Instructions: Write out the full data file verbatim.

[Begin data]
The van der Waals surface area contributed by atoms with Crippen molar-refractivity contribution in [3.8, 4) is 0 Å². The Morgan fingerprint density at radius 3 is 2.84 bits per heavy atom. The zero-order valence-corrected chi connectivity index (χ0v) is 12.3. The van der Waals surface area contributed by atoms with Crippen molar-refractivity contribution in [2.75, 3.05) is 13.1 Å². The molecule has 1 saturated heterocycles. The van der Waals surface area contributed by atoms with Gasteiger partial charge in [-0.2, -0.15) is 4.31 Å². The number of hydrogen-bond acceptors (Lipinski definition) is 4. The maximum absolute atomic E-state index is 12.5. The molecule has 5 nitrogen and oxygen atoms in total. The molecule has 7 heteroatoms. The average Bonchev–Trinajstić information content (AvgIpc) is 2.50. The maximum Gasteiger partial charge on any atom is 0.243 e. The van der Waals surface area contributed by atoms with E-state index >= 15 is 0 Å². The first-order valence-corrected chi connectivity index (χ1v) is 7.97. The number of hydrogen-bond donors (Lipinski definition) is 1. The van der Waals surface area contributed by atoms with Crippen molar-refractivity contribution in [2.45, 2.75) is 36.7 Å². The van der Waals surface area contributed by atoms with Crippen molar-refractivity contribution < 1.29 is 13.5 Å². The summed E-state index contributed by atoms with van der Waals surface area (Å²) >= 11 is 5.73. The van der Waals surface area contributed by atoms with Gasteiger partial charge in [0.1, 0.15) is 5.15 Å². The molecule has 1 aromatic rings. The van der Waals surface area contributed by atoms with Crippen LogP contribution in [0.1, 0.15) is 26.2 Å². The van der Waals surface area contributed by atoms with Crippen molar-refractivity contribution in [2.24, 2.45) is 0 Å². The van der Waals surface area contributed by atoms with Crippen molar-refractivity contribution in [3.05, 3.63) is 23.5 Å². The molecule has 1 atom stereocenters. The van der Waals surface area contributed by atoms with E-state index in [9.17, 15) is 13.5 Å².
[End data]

The van der Waals surface area contributed by atoms with Crippen molar-refractivity contribution in [3.8, 4) is 0 Å². The Morgan fingerprint density at radius 3 is 2.84 bits per heavy atom. The zero-order valence-corrected chi connectivity index (χ0v) is 12.3. The van der Waals surface area contributed by atoms with Crippen molar-refractivity contribution in [2.75, 3.05) is 13.1 Å². The molecule has 1 saturated heterocycles. The van der Waals surface area contributed by atoms with Gasteiger partial charge in [-0.2, -0.15) is 4.31 Å². The number of hydrogen-bond acceptors (Lipinski definition) is 4. The maximum absolute atomic E-state index is 12.5. The molecule has 5 nitrogen and oxygen atoms in total. The molecule has 7 heteroatoms. The average Bonchev–Trinajstić information content (AvgIpc) is 2.50. The maximum Gasteiger partial charge on any atom is 0.243 e. The van der Waals surface area contributed by atoms with E-state index >= 15 is 0 Å². The first-order valence-corrected chi connectivity index (χ1v) is 7.97. The number of hydrogen-bond donors (Lipinski definition) is 1. The van der Waals surface area contributed by atoms with Crippen molar-refractivity contribution in [2.45, 2.75) is 36.7 Å². The van der Waals surface area contributed by atoms with Crippen molar-refractivity contribution < 1.29 is 13.5 Å². The summed E-state index contributed by atoms with van der Waals surface area (Å²) >= 11 is 5.73. The van der Waals surface area contributed by atoms with Gasteiger partial charge in [0.1, 0.15) is 5.15 Å². The molecule has 1 aromatic rings. The van der Waals surface area contributed by atoms with Crippen LogP contribution in [0.1, 0.15) is 26.2 Å². The van der Waals surface area contributed by atoms with Crippen molar-refractivity contribution in [2.24, 2.45) is 0 Å². The van der Waals surface area contributed by atoms with Crippen molar-refractivity contribution in [3.05, 3.63) is 23.5 Å². The molecule has 1 atom stereocenters. The van der Waals surface area contributed by atoms with E-state index in [9.17, 15) is 13.5 Å².